“This is the way the world ends
Not with a bang but a whimper.”
– T.S. Eliot, The Hollow Men
Many apocalyptic novels are set in a world devastated by a sudden, unexpected cataclysm – a nuclear war, a meteor strike, a pandemic, etc. – but McIntosh’s end-of-the-world-as-we-know-it is decidedly soft. Set in and around a near-future Savannah, Georgia, the end of humanity arrives slowly, almost unnoticed by a populace too preoccupied by surviving in an America beleaguered by an almost 60 percent unemployment rate, frequent blackouts, water shortages, eco-terrorism, etc.:
“I wasn’t convinced that things were going to get worse. It felt like we had already hit bottom, or were near it anyway. It was hard to ignore police puking blood on the sidewalk in front of your house, but most of the talking heads on TV thought that things would get better soon – that the stock market would recover, the Jumpy-Jump [anarchist] movement would be crushed, the warm wars we were fighting across the globe would end, that we’d get a grip on melting icecaps. Things hadn’t gotten any better over the past five years, but they hadn’t gotten much worse. We just needed to wait it out…”
The story is narrated by Jasper, a destitute college graduate (sociology major) who is having a difficult time coming to grips with his radically changing environment. (“…we’re not homeless, we’re nomads.”) Living on the streets with his tribe of college-educated contemporaries, Jasper is more concerned with finding a girlfriend than in plotting a course for his long-term survival.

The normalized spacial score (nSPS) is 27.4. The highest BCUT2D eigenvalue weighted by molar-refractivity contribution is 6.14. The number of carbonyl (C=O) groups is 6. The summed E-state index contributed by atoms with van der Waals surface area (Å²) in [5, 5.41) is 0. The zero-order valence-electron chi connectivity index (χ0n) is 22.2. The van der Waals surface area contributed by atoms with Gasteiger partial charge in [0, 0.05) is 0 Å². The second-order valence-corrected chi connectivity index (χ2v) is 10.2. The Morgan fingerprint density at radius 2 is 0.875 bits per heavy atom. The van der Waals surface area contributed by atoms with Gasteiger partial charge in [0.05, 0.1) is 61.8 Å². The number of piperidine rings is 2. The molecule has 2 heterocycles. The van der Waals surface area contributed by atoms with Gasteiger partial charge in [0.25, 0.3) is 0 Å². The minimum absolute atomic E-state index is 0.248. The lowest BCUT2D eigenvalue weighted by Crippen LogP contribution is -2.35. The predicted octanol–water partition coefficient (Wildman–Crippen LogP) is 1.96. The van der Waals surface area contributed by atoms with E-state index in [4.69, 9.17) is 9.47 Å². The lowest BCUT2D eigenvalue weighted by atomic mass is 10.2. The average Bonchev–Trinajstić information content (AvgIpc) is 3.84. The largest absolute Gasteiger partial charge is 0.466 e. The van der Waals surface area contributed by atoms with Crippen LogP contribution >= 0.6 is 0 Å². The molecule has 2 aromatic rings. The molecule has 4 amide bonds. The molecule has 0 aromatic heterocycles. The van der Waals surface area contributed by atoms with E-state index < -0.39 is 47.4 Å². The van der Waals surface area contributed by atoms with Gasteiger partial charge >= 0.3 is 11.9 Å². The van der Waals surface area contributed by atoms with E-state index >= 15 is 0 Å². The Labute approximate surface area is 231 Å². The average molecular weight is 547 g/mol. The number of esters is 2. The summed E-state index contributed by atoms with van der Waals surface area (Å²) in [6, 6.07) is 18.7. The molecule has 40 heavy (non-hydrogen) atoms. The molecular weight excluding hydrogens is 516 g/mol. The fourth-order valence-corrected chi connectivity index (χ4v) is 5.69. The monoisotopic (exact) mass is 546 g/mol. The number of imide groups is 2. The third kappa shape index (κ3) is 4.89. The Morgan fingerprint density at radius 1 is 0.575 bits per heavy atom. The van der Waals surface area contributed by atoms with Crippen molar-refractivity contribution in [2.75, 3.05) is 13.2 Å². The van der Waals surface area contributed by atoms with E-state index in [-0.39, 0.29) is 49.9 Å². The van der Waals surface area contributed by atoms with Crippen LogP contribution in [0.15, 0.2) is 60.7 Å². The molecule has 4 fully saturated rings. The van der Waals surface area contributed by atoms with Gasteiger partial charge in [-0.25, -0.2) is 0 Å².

Written in a series of vignettes, Soft Apocalypse follows Jasper as he and his tribemates navigate a world slowly but surely going to Hell in a handbasket. After he finds work in a convenience store and gets a place to live, Jasper continues to slip back into his pre-Decline mindset, fixated with finding someone to share his life with. And the question persists: “What does love look like when the world is falling apart?”
But finally, after a decade of living in a kind of existential denial, Jasper finally sees his reality for what it is – and with the world literally falling apart, he must make some brutal decisions about his future…
The reason I loved this book is because I can so easily envision this happening – millions of people at home playing Xbox or getting high or obsessively watching reality television totally apathetic about the future of humankind. Who cares about the budget deficit or that the Middle East is on the brink of a bloodbath of biblical proportions, Jersey Shore is on! McIntosh’s vision of the future is so compelling because it’s narrative seeds are firmed planted in reality.
“What do we need to survive? We don’t need more hands, or two heads, or to fly. We need to be healed. Our violence, our sadness, our loneliness, our fear… they are a sickness that is killing us.”
Replete with extraordinary post-apocalyptic images (dogs pulling the skeleton of a car with a cardboard Taxi sign taped on the front) and provocative subject matter (a virus causing euphoria called Doctor Happy, bioengineered bamboo forests, etc.), McIntosh’s debut is a distinctly unique apocalyptic novel – with an equally unique ending that is ripe for speculation and/or discussion.
Bottom line: If Soft Apocalypse isn’t nominated for a Hugo or Nebula Award, I will eat the entire book page by page…
Paul Goat Allen has been a full-time book reviewer specializing in genre fiction for almost the last two decades and has written more than 6,000 reviews for companies like Publishers Weekly, The Chicago Tribune, and BarnesandNoble.com. In his free time, he reads.
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